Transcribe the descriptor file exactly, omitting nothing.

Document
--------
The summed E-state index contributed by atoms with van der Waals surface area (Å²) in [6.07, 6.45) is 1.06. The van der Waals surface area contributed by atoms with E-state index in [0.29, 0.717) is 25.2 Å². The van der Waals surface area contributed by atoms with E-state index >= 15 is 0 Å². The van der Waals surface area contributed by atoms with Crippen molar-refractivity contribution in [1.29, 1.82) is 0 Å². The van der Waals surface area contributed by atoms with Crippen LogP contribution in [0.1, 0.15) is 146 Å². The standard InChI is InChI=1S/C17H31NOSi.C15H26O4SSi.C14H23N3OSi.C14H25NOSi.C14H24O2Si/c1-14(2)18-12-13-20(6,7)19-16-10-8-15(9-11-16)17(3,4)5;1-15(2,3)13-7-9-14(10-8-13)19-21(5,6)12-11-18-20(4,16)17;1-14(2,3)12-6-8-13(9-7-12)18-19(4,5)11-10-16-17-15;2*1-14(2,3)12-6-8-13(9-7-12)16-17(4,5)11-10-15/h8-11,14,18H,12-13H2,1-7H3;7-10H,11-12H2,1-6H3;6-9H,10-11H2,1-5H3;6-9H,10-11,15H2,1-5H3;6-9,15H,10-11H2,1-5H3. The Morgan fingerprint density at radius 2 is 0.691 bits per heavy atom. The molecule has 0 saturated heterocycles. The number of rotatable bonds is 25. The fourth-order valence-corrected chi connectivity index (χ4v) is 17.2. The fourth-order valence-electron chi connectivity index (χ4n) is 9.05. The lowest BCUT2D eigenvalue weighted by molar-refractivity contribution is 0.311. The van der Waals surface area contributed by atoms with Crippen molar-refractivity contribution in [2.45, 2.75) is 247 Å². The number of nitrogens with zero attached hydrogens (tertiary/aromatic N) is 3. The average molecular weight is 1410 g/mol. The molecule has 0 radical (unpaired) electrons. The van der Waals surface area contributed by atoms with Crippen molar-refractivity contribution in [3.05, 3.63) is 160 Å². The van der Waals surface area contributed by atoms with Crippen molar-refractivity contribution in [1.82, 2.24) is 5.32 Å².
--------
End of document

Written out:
The summed E-state index contributed by atoms with van der Waals surface area (Å²) in [6.07, 6.45) is 1.06. The van der Waals surface area contributed by atoms with E-state index in [0.29, 0.717) is 25.2 Å². The van der Waals surface area contributed by atoms with E-state index >= 15 is 0 Å². The van der Waals surface area contributed by atoms with Crippen molar-refractivity contribution in [1.29, 1.82) is 0 Å². The van der Waals surface area contributed by atoms with Crippen LogP contribution in [0.1, 0.15) is 146 Å². The standard InChI is InChI=1S/C17H31NOSi.C15H26O4SSi.C14H23N3OSi.C14H25NOSi.C14H24O2Si/c1-14(2)18-12-13-20(6,7)19-16-10-8-15(9-11-16)17(3,4)5;1-15(2,3)13-7-9-14(10-8-13)19-21(5,6)12-11-18-20(4,16)17;1-14(2,3)12-6-8-13(9-7-12)18-19(4,5)11-10-16-17-15;2*1-14(2,3)12-6-8-13(9-7-12)16-17(4,5)11-10-15/h8-11,14,18H,12-13H2,1-7H3;7-10H,11-12H2,1-6H3;6-9H,10-11H2,1-5H3;6-9H,10-11,15H2,1-5H3;6-9,15H,10-11H2,1-5H3. The Morgan fingerprint density at radius 2 is 0.691 bits per heavy atom. The molecule has 0 saturated heterocycles. The number of rotatable bonds is 25. The fourth-order valence-corrected chi connectivity index (χ4v) is 17.2. The fourth-order valence-electron chi connectivity index (χ4n) is 9.05. The lowest BCUT2D eigenvalue weighted by molar-refractivity contribution is 0.311. The van der Waals surface area contributed by atoms with Crippen molar-refractivity contribution in [2.45, 2.75) is 247 Å². The number of nitrogens with zero attached hydrogens (tertiary/aromatic N) is 3. The average molecular weight is 1410 g/mol. The molecule has 0 radical (unpaired) electrons. The van der Waals surface area contributed by atoms with Crippen molar-refractivity contribution in [3.05, 3.63) is 160 Å². The van der Waals surface area contributed by atoms with Crippen molar-refractivity contribution in [1.82, 2.24) is 5.32 Å².